We were at the store with two separate orders so she tried to speed up the process by going to a different checkout lane. I watched as Abi walked a short distance and fell into line with a few other people. After that, I turned my attention to my own items.
Several minutes later, I glanced up to check on her and our eyes met. She was done and waiting. I completed my transaction and we headed to the truck to make our way home. As we walked through the doors into the early evening air, she suddenly spoke up.
"You missed some pretty mean people in that line I went to."
Confused, I looked over at her, but the required mask made her difficult to read. So I asked, "What made you think they were mean?"
She laughed a little and said, "The things they were saying and then laughing about. And they werereallylaughing. Like the bent over kind of laughter."
One problem with being a foreigner in Thailand is many people assume you can't speak any Thai and so they talk about you right in front of you. They sometimes say things people generally wait to say until the person is out of ear shot. Don't mistake me ... by and large, most people are nice to us. There are very few times where this happens in a hurtful way. Mostly they just refer to us asfarangsor wonder aloud what we're doing here. But occasionally we encounter a person when they're in just the right (or wrong) mood.
Yesterday, those young people were laughing and talking about my daughter and saying she wasn't pretty and other unkind things. She laughed it off, knowing better than to let an experience like that rent space in her head. And yet, it stung. Nobody wants to hear things like that said about themselves. Most of the time the ability to speak increasingly decent Thai is an asset for our kids; every now and then it's not.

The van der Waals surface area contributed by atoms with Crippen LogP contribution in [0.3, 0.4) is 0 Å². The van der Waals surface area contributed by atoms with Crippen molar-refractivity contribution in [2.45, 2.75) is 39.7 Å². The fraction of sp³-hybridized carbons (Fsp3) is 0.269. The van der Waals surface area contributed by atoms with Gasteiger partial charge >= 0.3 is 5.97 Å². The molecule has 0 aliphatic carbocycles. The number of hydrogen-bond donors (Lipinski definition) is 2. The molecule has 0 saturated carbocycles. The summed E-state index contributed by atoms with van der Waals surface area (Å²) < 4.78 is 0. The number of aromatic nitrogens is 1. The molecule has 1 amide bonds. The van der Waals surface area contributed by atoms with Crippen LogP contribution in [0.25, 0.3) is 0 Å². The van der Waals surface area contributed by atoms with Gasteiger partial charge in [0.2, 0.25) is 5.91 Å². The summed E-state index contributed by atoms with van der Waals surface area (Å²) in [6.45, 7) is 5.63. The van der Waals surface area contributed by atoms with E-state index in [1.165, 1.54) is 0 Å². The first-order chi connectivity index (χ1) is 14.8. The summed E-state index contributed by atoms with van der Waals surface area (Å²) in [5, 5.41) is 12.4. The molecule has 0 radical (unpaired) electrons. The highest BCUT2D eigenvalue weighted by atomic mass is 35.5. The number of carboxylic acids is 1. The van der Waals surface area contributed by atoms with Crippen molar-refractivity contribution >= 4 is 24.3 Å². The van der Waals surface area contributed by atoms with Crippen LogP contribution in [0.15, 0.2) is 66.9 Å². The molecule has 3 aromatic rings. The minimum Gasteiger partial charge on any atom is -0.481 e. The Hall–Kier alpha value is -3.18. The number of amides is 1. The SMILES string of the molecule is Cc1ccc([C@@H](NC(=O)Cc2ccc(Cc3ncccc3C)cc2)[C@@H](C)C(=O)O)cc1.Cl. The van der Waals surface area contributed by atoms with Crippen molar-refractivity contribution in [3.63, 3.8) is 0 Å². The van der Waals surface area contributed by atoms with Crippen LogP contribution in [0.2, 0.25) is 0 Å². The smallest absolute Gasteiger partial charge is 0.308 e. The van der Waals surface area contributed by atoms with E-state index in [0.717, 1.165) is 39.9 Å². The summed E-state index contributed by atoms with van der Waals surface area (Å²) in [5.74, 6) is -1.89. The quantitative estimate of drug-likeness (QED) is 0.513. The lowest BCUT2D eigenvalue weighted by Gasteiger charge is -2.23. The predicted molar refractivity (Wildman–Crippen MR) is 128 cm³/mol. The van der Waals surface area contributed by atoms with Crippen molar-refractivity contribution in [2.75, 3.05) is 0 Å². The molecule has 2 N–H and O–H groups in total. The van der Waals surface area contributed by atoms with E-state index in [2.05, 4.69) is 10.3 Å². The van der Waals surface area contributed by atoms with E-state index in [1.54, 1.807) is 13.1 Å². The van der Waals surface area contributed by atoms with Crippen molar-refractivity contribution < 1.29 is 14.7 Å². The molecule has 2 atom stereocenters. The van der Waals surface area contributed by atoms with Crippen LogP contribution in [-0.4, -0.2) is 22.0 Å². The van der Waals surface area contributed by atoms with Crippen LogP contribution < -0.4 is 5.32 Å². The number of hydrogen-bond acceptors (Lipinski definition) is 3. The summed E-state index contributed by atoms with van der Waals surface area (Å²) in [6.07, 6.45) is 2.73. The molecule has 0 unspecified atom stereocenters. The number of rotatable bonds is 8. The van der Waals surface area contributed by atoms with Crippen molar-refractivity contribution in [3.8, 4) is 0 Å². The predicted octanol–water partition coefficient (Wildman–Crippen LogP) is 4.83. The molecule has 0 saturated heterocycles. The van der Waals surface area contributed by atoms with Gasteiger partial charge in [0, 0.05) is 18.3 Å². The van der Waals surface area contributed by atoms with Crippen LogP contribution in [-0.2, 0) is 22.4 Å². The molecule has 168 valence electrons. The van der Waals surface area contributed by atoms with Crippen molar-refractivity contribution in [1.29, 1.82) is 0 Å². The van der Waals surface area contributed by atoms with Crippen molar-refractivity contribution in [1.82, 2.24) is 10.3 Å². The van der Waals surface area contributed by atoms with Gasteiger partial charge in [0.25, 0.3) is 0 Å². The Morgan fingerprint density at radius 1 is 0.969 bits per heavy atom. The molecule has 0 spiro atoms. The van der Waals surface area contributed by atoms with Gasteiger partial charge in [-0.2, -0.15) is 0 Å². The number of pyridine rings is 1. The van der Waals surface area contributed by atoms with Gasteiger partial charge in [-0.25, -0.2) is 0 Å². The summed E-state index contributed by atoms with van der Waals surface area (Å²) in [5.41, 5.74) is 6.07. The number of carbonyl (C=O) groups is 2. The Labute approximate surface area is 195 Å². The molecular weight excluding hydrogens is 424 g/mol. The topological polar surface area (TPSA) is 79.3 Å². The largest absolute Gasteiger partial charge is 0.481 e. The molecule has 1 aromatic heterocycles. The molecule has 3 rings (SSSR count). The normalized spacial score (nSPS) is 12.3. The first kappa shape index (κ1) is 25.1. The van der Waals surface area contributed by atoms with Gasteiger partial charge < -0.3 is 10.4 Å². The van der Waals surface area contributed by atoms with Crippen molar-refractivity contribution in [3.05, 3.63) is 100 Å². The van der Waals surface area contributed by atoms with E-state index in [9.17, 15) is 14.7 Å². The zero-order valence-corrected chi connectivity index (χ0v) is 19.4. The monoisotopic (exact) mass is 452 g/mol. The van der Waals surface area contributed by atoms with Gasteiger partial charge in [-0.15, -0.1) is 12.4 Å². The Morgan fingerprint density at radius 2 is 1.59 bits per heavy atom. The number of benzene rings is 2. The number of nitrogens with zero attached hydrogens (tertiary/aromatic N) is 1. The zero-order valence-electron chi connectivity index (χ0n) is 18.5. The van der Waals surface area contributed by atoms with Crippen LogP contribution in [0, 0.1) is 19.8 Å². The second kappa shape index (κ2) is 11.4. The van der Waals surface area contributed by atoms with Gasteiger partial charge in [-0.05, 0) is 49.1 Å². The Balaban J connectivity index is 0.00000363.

One thing God has been showing me since this incident occurred, however, is that words matter. Not just when you're saying them to or about someone, but when you're evenentertainingthem in our minds. As Christians, we ought to be holding ourselves to a very high standard.
And yet, we don't do so as we should.
There are about as many professing Christian gossips in the church as there areoutsidethe church. We use words that sting, we spout off without considering the damage we might be causing, and we create a stumbling block for others who don't know how to handle our gossiping ways. And it starts in our thoughts.
It's ugly and it's also rampant. The problem is, we don't often recognize how horrible it is until we're the victims of it. Shame on us.
Scripture tells us"a word fitly spoken is like apples of gold in pictures of silver."Proverbs 25:11. I came across that text when I was a new Christian and it's been a favorite since. It's a beautiful, gentle reminder of just how important the words we choose to speak are.
I cringe to think of the number of times throughout my life I've spoken in haste, hurting someone. Or where I've said something that cast another in an unlovely light. Or when I've allowed criticism of a person to first grow in my heart and then leak onto some unsuspecting listener. We, humans, are rough on each other.
We offer ourselves the grace we ought to instead be offering others. We wink at our own shortcomings while magnifying those of our family, friends, and strangers ... or even people in line with us in a grocery store.
It wasn't lovely what happened yesterday. I wish my beautiful, sweet daughter hadn't had to endure such an experience and yet I'm praying God will use it for good. Because those young people were almost certainly not Christians since there's about a 1% population of believers in this country. We can offer them grace because they likely haven't met our gentle Shepherd.